Updated: Oldman Denounces Hollywood Political Correctness, Hypocrisy

Gary Oldman

 The acclaimed actor and self-described libertarian Gary Oldman comes out with guns blazing against political correctness and Hollywood hypocrisy in a soon-to-be-published interview with Playboy magazine. In the interview, he notes that Hollywood leftists such as Bill Maher and Jon Stewart can publicly use any words they like and imply people are homosexuals (without adding “not that there’s anything wrong with that”), but a private outburst by an actor such as Mel Gibson or Alec Baldwin results in widespread denunciation and loss of employment. (Gibson has been blatantly blacklisted by the Hollywood studios ever since his antisemitic outburst directed at two …continue reading

Do Something Truly Counter Cultural: Write a Letter!


 Have you ever written a letter? Do you even know what that is? Answers to these questions will reveal your age, for sure. I’m talking about the kind of letter people used to write all the time, putting pen to paper, folding it, putting it in an envelope and mailing it to the one you were writing to. Many people think that’s gone the way of the buggy whip, but I’m old enough to remember when letter writing was an integral part of my and many other people’s existence, for me primarily back in the 80s and into the early …continue reading

Hillary’s Literary Flop: Another Reason for Democrats to Hate Free Markets

Hillary Clinton

 Hillary Clinton’s memoir, Hard Choices, has failed the one test even the Obama White House cannot rig (or simply chose not to do): book sales numbers. Although the legacy media have commonly characterized sales of her book as lukewarm so far, the numbers are significantly worse than that, considering her name-recognition and public prominence. As the Washington Examiner reports, sales of Clinton’s book have been less than one-quarter of what Sarah Palin achieved with her book, Going Rogue: An American Life, when the latter was released while the former Alaska governor was enduring near-universal scorn from the mainstream media. Palin’s book hit number one on …continue reading

The Il-Liberal Power Elite

Spock's Beart

 As we all know and see consistently in public discourse, the liberals/progressives of our day are liberal in every sense of the word: generous, tolerant, open-minded, kind to those they disagree with, basically live-and-let-live kind of people. NOT!!! Unfortunately, we only see this in a fictitious TV episode I just invented that mirrors a Star Trek episode (called “Mirror, Mirror”) where in an alternate universe we see a bad Spock who happens to have a beard. In this alternate universe where liberals are actually liberal, we see the inversion of the Star Trek episode where in the alternate universe the …continue reading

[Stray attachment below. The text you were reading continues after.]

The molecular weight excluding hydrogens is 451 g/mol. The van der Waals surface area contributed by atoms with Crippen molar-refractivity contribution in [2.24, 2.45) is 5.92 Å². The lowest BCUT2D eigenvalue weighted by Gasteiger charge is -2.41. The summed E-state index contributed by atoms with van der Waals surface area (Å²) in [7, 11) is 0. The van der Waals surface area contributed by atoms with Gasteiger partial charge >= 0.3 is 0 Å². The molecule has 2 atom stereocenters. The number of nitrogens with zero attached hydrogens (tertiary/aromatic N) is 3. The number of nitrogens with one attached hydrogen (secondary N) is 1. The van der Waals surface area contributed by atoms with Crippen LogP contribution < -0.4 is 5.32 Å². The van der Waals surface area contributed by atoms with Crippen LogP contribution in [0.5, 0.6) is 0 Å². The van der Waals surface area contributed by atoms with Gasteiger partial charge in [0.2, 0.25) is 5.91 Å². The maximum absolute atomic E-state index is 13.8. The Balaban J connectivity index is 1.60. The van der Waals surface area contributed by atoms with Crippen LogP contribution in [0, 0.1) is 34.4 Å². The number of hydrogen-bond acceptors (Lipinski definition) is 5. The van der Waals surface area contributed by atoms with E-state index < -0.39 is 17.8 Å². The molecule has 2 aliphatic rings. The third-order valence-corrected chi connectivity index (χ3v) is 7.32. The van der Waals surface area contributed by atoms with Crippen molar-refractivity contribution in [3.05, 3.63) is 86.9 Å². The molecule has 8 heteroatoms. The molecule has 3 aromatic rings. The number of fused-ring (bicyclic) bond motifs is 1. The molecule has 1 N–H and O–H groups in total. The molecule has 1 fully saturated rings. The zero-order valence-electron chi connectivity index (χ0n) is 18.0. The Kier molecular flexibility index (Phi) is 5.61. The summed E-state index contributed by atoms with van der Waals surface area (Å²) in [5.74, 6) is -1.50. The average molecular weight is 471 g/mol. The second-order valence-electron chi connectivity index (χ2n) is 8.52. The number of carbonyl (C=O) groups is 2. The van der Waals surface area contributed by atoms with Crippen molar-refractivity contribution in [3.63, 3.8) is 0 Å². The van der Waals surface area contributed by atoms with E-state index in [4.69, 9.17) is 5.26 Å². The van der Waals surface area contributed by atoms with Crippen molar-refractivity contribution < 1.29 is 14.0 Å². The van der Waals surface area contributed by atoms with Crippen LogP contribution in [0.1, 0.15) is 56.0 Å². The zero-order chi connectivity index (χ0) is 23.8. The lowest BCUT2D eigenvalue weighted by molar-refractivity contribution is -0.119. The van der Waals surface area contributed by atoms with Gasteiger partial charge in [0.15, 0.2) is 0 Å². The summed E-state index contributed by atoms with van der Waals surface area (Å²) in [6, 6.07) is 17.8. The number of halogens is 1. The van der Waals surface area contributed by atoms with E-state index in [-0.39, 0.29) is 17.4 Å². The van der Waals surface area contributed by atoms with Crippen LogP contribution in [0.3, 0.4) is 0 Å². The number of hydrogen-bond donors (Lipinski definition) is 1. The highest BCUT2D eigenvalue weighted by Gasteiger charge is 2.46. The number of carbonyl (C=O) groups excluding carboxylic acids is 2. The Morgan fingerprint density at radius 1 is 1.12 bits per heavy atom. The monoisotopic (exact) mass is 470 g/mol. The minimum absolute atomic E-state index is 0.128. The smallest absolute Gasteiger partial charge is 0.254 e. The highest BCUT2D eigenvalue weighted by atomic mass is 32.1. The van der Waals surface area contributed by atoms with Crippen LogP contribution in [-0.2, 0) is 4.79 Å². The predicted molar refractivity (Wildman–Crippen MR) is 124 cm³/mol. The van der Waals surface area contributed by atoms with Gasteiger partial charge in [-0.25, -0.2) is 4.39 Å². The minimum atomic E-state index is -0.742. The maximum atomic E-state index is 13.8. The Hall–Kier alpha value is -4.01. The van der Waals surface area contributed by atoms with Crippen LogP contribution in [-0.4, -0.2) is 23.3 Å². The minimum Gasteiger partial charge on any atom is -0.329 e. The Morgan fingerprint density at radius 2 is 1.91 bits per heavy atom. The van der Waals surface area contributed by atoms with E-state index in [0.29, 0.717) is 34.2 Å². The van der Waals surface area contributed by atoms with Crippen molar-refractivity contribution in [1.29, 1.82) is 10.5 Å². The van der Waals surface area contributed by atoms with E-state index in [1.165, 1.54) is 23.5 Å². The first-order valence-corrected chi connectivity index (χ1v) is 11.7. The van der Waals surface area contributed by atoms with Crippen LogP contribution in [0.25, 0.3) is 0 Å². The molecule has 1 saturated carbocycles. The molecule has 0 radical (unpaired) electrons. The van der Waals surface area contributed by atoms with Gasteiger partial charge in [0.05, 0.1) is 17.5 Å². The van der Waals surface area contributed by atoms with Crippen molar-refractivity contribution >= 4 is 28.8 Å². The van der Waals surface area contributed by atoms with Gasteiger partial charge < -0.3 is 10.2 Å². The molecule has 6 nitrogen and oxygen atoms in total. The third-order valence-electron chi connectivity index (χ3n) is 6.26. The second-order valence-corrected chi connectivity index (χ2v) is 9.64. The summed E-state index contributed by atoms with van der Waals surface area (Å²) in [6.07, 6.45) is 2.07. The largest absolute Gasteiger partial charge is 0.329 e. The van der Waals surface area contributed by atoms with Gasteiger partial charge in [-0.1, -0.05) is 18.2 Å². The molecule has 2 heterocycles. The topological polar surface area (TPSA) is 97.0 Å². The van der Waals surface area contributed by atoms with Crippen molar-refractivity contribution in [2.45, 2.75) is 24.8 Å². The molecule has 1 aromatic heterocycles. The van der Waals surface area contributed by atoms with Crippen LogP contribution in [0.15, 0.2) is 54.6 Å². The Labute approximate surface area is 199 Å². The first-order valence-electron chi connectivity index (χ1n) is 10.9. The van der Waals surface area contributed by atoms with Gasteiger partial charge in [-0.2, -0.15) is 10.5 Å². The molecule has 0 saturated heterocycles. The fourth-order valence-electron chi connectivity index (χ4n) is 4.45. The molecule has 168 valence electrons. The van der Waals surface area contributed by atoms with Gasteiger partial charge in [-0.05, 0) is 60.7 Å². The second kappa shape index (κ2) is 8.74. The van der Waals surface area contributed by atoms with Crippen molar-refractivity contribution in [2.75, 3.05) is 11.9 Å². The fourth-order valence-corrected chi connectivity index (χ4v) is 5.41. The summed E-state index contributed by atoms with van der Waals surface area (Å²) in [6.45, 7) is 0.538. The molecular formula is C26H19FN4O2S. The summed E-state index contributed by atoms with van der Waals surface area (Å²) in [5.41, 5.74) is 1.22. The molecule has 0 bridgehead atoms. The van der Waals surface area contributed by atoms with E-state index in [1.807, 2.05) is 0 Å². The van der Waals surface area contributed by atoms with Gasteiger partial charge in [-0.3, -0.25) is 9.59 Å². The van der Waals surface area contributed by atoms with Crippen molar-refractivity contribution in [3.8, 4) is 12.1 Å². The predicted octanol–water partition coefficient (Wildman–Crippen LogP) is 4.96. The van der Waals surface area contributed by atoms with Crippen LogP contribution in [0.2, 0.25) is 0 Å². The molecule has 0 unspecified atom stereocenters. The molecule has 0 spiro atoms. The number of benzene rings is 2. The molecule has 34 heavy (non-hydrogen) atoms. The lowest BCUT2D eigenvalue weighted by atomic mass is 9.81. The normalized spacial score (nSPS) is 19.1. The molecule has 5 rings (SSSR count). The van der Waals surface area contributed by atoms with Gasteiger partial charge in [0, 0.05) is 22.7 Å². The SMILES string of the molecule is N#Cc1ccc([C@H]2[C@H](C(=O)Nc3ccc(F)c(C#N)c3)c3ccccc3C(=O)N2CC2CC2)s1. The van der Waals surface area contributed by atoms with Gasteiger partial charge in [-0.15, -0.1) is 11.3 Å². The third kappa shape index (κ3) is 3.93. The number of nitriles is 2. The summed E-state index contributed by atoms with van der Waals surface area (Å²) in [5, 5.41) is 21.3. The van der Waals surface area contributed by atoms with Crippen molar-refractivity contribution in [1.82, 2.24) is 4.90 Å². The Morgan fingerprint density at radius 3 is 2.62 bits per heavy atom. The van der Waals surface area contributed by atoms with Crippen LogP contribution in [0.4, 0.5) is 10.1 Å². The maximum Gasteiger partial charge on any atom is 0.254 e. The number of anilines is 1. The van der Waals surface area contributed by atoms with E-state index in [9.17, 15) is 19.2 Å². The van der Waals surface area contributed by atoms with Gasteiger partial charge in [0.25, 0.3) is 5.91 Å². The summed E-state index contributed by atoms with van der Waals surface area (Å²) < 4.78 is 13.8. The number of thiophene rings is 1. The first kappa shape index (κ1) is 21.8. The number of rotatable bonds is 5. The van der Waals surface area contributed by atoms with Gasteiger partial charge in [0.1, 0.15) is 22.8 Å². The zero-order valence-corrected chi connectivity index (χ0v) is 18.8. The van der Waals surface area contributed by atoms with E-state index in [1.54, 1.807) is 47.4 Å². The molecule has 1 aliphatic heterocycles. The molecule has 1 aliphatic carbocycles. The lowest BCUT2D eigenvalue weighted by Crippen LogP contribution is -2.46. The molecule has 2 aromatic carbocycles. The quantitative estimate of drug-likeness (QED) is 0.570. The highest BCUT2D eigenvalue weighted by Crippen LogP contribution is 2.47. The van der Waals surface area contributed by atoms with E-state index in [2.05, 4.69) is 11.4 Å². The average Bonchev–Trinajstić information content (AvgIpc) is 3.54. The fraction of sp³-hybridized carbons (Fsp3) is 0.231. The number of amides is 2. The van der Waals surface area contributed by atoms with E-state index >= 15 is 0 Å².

Universities to Christian Groups: You Are Not Welcome Here


 It’s hard not to think, as an evangelical Christian, that America’s cultural elites would like Christians to put yellow crosses on their sleeves to identify us as outcasts. I hate to make Nazi references, but liberal fascism, as Jonah Goldberg describes it, perfectly describes the mentality and actions of those on the left who cannot tolerate views they disagree with. Ever since the redefinition of marriage became the cause de célèbre of our cultural elites, I’ve been convinced it had nothing to do with equality or fairness or any such just outcome, but rather a desire on the progressive side …continue reading

Cold in July

    It is 1989 in Texas and Richard Dane (Michael C. Hall), a small business owner, shoots and kills a night time  intruder into his home.  The intruder’s father Russel (Sam Shepard), himself an ex-convict, comes to town and threatens Richard’s  young son,Jordan (Brogan Hall).  Things get even darker and weirder as Richard will not leave well enough alone when he perceives falsehood..  Eventually, he and Russel team up with the latter’s Korean war buddy, Jim Bob (Don Johnson), a flamboyant, capable private detective (and pig farmer), to confront evil. Based upon a novel of the same title by Joe R. …continue reading

Ten Best TV Comedies Set in NYC

NYC tv comedies

 The NY Post recently published a list of the 10 greatest TV comedies set in New York City.  These lists are debatable of course, but let’s arrange the shows that  debuted since 1978 in chronological order and ask a simple question: does the list below make you feel better or worse about the general direction of comedy in America?  Discuss among yourselves. Taxi  1978-83 The Bill Cosby Show 1984-92 Seinfeld 1989-98 Friends 1994-2004 Sex in the City 1998-2004 30 Rock 2006-2013 Girls 2012 – present